PP Wins Spanish Local Elections, but Loses Dominance in Many Cities

PP Wins Spanish Local Elections, but Loses Dominance in Many Cities
Fecha de publicación: 
25 May 2015
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The PP has obtained 27.02 percent of the votes counted so far, a more than 10 percent decline from the 2011 elections.

Meanwhile, the Spanish Socialist Workers Party, or PSOE, remains Spain’s second-largest political force, garnering 25.02 percent of the votes, some two-and-a-half percent below what it had achieved four years ago.

As voter surveys over the past week had forecast, two new parties made a significant splash on the political scene – Podemos, a leftist anti-austerity force, and Ciudadanos, a center-liberal grouping – and they may be decisive in creating majority coalitions, especially Podemos, which could make important advances in a number of local governments.

The loss of absolute majorities could cause the PP to lose control of the city halls in large urban areas such as Madrid, Valencia and Sevilla, along with others, and those governments could slip into the hands of the left.

Specifically, Madrid could wind up being governed by 71-year-old Manuela Carmena, the candidate of Podemos, a political force comprised of “outraged” citizens.

In Barcelona, a party known as Barcelona en Comun, the origin of which is similar to the case of Madrid, won the local elections, although the existence of several parties in the city government will force the formation of a coalition. Meanwhile, Catalonian sovereignty-supporting groups will govern in most of the region’s cities and towns.

In the northern city of Bilbao, the PNV nationalists are expected to be the governing force, although they will need coalition help.

The PP’s domination of Spanish politics has translated up to now into control of the majority of the country’s autonomous communities, or regions.

Also being chosen on Sunday are the members of the regional assemblies in 13 of the country’s 17 communities.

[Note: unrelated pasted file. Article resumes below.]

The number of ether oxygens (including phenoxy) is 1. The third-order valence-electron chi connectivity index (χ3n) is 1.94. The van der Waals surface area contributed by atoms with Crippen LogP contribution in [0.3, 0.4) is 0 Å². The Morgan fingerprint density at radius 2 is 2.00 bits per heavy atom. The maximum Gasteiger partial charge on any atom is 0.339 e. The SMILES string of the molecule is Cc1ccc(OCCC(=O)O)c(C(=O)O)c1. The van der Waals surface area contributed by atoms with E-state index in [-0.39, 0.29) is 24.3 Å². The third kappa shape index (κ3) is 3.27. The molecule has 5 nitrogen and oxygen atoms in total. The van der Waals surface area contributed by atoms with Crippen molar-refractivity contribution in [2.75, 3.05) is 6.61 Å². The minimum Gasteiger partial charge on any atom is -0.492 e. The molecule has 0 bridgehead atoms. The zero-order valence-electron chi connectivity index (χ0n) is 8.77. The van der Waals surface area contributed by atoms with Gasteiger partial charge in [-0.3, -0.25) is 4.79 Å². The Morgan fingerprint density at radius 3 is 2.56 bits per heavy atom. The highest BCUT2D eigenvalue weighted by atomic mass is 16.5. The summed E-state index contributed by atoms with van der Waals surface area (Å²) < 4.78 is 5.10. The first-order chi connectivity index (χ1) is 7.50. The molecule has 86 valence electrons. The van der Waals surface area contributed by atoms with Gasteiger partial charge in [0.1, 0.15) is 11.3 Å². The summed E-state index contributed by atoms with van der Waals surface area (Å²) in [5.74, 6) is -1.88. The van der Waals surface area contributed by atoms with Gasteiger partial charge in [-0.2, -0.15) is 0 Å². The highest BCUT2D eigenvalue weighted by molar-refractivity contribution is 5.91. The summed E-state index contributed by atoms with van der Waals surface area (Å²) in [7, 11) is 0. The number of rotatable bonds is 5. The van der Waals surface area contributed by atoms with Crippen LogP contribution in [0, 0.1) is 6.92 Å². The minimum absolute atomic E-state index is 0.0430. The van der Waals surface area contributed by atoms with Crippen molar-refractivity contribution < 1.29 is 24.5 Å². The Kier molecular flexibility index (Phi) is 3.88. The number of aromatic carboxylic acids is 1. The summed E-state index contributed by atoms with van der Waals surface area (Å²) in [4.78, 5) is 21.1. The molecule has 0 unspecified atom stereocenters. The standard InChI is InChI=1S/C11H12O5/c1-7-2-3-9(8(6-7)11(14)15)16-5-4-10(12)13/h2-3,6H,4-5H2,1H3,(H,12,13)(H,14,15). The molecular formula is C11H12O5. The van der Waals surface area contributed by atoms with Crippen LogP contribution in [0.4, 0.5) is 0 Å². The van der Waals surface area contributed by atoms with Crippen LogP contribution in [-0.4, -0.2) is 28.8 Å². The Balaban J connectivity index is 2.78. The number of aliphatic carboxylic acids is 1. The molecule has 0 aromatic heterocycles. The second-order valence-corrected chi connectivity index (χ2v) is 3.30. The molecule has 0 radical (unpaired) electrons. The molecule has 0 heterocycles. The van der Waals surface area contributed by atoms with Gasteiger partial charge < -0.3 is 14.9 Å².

The apparent results at this point in the vote count show that the PP is losing its absolute majority in the regions and will have to bond with another party, like Ciudadanos, if it wants to remain in power, although the PSOE and Podemos could supplant the PP in various places such as the Madrid region, where the left could regain the government it lost 20 years ago.

The same thing is occurring in the Valencian Community, one of the PP’s fiefdoms over the past two decades, where PP candidates won on Sunday but a union of the leftist parties could exclude them from the government.

The local elections are being held just a few months prior to the legislative elections to choose the members of Parliament, a body where the PP has held an absolute majority since 2011.

PP party leader and Prime Minister Mariano Rajoy on Monday will call together the party’s leadership to analyze the election results.

More than 35 million people were eligible to cast ballots for 8,122 mayors and regional government leaders in 13 regions and more than 1.5 million young people were eligible to vote for the first time in municipal elections.

Polls ahead of the elections pointed to high levels of uncertainty among voters soured by corruption scandals and weighing the messages of the two new national political parties that are threatening the two parties that have governed Spain over the past few decades.

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